Ashes To Ashes

Michael Ross reviews "Ashes To Ashes: America's Hundred-Year Cigarette War the Public Health and the Unabashed Triumph of Philip Morris" by Richard Kluger.


Michael Ross
April 23, 1996 11:00PM (UTC)

Warnings, bulletins and cautionary tales about the dangers of cigarette smoking have combined scare tactics and semi-friendly advice for years. But in "Ashes to Ashes" -- Richard Kluger's incisive, funny and altogether magisterial new book about America's love affair with nicotine -- we've finally got a book that chronicles the chilling rise of Big Tobacco, and puts our deadliest little habit into perspective as a phenomenon that colors virtually every facet of American business, culture and identity.

"Ashes to Ashes" weighs in at a whopping 832 pages, but Kluger -- previously the author of "The Paper," an equally detailed study of the celebrated New York Herald Tribune -- doesn't waste a word. We follow tobacco's history in America from its cultivation by English settlers in Virginia (unlike many products, it thrived in the porous clay soil and the quasi-tropical climate of the American South) to its status as a cash crop that rescued the southern states from the economic ravages of the Civil War. Just as notably, Kluger has a firm grasp on the myriad roles that cigarettes have played in our culture: as boredom killer; talisman for Bogie and Bette in the movies; the soldier's best friend.

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With a novelist's vivid characterizations and firm tone, Kluger's book examines the emergence of the major players of the cigarette industry. Yet the bulk of "Ashes to Ashes" is an exacting look at the rise of Philip Morris. The company has dramatically expanded its market share, most notably in 1954 when Marlboro (originally created as a woman's brand) was re-introduced. Thanks largely to Marlboro's success, Philip Morris went on to dominate the industry. Later, in the 1980s, it acquired companies whose products -- from beer to frozen vegetables -- would insulate it from the growing negative attention paid to the company's core business.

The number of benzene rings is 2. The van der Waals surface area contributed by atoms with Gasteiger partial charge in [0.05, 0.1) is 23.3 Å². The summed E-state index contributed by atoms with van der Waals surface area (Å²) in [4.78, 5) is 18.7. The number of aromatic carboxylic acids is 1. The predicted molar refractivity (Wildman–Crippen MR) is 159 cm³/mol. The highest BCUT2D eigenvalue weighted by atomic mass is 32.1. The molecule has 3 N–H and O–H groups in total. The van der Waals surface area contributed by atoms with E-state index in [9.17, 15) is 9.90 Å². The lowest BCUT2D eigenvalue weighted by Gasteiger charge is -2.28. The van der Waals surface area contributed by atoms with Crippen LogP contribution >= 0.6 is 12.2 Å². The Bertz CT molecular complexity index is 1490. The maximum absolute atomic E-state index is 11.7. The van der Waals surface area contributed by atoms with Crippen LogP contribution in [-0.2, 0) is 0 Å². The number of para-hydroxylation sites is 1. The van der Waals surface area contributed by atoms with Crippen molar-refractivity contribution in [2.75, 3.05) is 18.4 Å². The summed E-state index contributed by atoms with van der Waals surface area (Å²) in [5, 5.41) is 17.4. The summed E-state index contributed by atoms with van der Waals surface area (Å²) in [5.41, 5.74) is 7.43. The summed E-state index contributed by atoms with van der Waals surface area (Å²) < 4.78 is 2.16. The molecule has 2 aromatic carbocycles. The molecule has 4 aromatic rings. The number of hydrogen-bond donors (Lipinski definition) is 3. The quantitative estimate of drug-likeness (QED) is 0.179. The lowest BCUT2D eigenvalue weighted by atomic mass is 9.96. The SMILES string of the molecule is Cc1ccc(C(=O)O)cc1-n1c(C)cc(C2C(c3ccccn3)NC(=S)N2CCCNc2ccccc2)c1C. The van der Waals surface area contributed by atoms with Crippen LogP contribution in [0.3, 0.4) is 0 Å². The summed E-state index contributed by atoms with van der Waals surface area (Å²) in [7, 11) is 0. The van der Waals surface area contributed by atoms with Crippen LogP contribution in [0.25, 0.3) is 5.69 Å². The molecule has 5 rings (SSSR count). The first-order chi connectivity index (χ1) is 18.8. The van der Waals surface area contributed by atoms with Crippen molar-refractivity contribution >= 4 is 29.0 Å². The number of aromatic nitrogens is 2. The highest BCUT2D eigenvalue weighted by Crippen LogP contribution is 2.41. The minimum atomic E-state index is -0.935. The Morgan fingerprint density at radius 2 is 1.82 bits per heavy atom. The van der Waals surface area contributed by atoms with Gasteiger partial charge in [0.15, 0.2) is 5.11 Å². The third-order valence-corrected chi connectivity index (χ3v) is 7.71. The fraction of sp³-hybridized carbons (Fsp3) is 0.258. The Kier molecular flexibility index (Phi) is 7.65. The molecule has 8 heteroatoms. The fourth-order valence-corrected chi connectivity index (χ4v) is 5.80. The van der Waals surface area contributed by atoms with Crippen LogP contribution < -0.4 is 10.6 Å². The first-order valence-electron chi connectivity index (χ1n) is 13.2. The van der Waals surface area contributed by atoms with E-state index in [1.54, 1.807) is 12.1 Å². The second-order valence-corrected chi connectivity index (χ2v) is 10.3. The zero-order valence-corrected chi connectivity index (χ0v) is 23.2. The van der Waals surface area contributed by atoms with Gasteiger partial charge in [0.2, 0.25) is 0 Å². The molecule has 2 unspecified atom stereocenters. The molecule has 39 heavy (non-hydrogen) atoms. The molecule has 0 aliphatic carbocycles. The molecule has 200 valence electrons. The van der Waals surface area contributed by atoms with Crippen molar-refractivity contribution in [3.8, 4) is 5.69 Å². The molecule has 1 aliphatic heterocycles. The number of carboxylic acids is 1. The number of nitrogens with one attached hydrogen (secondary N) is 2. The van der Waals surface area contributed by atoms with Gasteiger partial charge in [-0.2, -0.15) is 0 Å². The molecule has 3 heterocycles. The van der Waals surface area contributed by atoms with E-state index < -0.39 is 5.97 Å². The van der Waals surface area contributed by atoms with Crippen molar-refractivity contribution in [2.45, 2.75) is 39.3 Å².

To Kluger's credit, his journalism is shot through with humanity and more than a little compassion for smokers themselves. He uses sobering statistics and information (much of it never before published) rather than noisy emotion to reveal both the dangers of smoking and the wildly duplicitous positions the big tobacco makers have taken over the years. There's no good advice, the old saw goes, like a good scare. If "Ashes to Ashes" doesn't get you to quit, maybe nothing will.


Michael Ross

Michael Ross is a regular contributor to Salon.

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